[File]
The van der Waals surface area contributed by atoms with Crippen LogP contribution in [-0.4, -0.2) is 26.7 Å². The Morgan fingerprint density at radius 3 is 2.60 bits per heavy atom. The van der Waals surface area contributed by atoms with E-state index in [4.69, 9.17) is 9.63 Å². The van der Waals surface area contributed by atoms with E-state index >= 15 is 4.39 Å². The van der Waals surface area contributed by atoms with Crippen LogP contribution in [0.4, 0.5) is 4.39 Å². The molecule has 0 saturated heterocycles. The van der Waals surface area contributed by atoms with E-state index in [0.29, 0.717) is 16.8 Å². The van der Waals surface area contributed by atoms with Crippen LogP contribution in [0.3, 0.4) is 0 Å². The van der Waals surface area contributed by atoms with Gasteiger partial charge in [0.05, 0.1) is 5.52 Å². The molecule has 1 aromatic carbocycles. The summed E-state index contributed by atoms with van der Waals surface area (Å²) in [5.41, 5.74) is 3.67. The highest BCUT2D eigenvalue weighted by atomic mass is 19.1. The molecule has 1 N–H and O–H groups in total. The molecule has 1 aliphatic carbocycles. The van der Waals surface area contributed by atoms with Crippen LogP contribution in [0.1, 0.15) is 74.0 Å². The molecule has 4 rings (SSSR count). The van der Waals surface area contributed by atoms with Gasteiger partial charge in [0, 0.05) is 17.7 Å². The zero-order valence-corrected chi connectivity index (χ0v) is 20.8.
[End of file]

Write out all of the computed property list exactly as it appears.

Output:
The van der Waals surface area contributed by atoms with Crippen LogP contribution in [-0.4, -0.2) is 26.7 Å². The Morgan fingerprint density at radius 3 is 2.60 bits per heavy atom. The van der Waals surface area contributed by atoms with E-state index in [4.69, 9.17) is 9.63 Å². The van der Waals surface area contributed by atoms with E-state index >= 15 is 4.39 Å². The van der Waals surface area contributed by atoms with Crippen LogP contribution in [0.4, 0.5) is 4.39 Å². The molecule has 0 saturated heterocycles. The van der Waals surface area contributed by atoms with E-state index in [0.29, 0.717) is 16.8 Å². The van der Waals surface area contributed by atoms with Crippen LogP contribution in [0.3, 0.4) is 0 Å². The van der Waals surface area contributed by atoms with Gasteiger partial charge in [0.05, 0.1) is 5.52 Å². The molecule has 1 aromatic carbocycles. The summed E-state index contributed by atoms with van der Waals surface area (Å²) in [5.41, 5.74) is 3.67. The highest BCUT2D eigenvalue weighted by atomic mass is 19.1. The molecule has 1 N–H and O–H groups in total. The molecule has 1 aliphatic carbocycles. The van der Waals surface area contributed by atoms with Crippen LogP contribution in [0.1, 0.15) is 74.0 Å². The molecule has 4 rings (SSSR count). The van der Waals surface area contributed by atoms with Gasteiger partial charge in [0, 0.05) is 17.7 Å². The zero-order valence-corrected chi connectivity index (χ0v) is 20.8.